On March 4, University of California Berkeley (Cal) played a basketball game against the University of Southern California (USC). With Cal in contention for the PAC-10 title and the NCAA tournament at stake, the game was a must-win.
Victoria was a hoax UCLA co-ed, created by Cal’s Rally Committee. For the previous week, “she” had been chatting with Gabe Pruitt, USC’s starting guard, over AOL Instant Messenger. It got serious. Pruitt and several of his teammates made plans to go to Westwood after the game so that they could party with Victoria and her friends.
On Saturday, at the game, when Pruitt was introduced in the starting lineup, the chants began: “Victoria, Victoria.” One of the fans held up a sign with her phone number.
The look on Pruitt’s face when he turned to the bench after the first Victoria chant was priceless. The expression was unlike anything ever seen in collegiate or pro sports. Never did a chant by the opposing crowd have such an impact on a visiting player. Pruitt was in total shock. (This is the only picture I could find.)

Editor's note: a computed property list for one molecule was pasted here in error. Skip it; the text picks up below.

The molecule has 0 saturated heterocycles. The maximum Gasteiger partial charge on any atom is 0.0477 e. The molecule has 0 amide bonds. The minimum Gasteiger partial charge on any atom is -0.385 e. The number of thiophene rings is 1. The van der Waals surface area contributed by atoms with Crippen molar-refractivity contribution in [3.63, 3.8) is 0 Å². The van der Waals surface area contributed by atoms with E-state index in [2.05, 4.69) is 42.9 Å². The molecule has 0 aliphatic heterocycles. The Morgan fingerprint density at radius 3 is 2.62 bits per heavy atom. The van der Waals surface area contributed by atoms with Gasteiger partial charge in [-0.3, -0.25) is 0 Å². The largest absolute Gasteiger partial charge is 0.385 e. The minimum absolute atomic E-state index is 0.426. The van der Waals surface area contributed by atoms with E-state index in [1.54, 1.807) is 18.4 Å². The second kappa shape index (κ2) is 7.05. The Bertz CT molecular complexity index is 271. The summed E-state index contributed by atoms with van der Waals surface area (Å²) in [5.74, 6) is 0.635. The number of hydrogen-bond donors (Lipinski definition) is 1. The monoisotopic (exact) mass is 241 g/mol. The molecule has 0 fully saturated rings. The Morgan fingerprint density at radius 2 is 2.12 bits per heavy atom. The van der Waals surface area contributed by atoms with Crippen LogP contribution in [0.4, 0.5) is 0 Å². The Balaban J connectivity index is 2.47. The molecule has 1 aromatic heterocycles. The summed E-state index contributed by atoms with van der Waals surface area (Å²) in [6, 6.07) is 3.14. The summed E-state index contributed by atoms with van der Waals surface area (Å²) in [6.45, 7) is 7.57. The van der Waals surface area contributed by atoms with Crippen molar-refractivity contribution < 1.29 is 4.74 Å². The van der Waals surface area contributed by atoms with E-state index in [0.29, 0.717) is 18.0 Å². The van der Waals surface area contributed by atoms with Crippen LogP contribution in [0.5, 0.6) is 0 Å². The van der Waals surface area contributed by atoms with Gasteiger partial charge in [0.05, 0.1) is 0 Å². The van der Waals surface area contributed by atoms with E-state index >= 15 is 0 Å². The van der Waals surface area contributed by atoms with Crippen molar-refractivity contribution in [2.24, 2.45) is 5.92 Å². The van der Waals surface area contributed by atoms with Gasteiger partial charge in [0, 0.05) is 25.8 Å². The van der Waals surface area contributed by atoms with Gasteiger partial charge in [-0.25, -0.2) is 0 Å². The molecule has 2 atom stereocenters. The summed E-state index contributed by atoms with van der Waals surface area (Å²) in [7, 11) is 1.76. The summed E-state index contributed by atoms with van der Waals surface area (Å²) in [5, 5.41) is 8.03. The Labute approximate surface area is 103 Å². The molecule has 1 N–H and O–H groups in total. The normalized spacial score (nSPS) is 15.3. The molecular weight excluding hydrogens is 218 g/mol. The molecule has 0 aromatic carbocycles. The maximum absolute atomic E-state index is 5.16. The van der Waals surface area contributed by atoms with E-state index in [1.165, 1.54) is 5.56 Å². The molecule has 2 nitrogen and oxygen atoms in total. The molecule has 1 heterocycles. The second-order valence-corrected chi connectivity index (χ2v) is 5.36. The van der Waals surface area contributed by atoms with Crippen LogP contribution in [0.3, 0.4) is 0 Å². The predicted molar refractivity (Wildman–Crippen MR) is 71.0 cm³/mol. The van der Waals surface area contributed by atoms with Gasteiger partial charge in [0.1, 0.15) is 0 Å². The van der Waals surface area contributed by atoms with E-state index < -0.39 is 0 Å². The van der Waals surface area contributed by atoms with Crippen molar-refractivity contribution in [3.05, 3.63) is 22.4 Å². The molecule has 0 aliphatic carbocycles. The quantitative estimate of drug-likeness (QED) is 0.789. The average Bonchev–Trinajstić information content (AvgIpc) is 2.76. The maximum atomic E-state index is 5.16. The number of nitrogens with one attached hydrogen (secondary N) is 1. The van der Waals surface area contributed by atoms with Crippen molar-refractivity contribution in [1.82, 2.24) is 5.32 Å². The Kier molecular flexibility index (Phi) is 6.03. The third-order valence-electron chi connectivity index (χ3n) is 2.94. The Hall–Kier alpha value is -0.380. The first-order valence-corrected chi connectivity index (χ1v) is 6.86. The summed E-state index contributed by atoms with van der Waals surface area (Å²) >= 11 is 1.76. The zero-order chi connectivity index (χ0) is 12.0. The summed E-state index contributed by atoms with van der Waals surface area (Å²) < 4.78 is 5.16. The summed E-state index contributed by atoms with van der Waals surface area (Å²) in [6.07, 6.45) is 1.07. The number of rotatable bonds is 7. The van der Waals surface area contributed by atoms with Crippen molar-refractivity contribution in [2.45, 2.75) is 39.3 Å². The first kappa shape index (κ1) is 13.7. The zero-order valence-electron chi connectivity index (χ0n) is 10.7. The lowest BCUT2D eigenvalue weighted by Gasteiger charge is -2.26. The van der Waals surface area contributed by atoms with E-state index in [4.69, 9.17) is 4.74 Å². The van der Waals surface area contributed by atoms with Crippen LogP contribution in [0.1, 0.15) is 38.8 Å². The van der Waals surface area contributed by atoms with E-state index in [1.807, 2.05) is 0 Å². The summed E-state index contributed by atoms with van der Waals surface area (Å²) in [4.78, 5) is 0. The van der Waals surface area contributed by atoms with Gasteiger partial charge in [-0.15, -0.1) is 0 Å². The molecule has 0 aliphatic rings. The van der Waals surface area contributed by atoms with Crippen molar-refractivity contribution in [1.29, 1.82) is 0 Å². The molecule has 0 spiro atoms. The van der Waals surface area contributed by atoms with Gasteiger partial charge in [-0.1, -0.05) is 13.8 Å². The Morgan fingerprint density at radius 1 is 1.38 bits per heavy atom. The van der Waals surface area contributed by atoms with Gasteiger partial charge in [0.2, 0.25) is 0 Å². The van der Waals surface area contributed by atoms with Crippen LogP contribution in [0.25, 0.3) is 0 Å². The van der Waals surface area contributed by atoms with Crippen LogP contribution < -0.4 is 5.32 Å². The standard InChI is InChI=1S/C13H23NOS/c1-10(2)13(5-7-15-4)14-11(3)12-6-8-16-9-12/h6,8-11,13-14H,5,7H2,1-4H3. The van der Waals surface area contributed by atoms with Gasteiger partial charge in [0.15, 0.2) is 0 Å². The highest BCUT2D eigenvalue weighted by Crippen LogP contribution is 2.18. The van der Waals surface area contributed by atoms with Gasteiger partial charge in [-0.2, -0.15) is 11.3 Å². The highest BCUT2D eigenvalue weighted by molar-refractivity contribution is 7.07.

The chant “Victoria” lasted all night. To add to his embarrassment, transcripts of their IM conversations were handed out to the bench before the game: “You look like you have a very fit body.” “Now I want to c u so bad.”
Pruitt ended up a miserable 3-for-13 from the field.
Security morals? First, this is the cleverest social engineering attack I’ve read about in a long time. Second, authentication is hard in little text windows—but it’s no less important. (Although even if this were a real co-ed recruited for the ruse, authentication wouldn’t have helped.) And third, you can hoodwink college basketball players if you get them thinking with their hormones.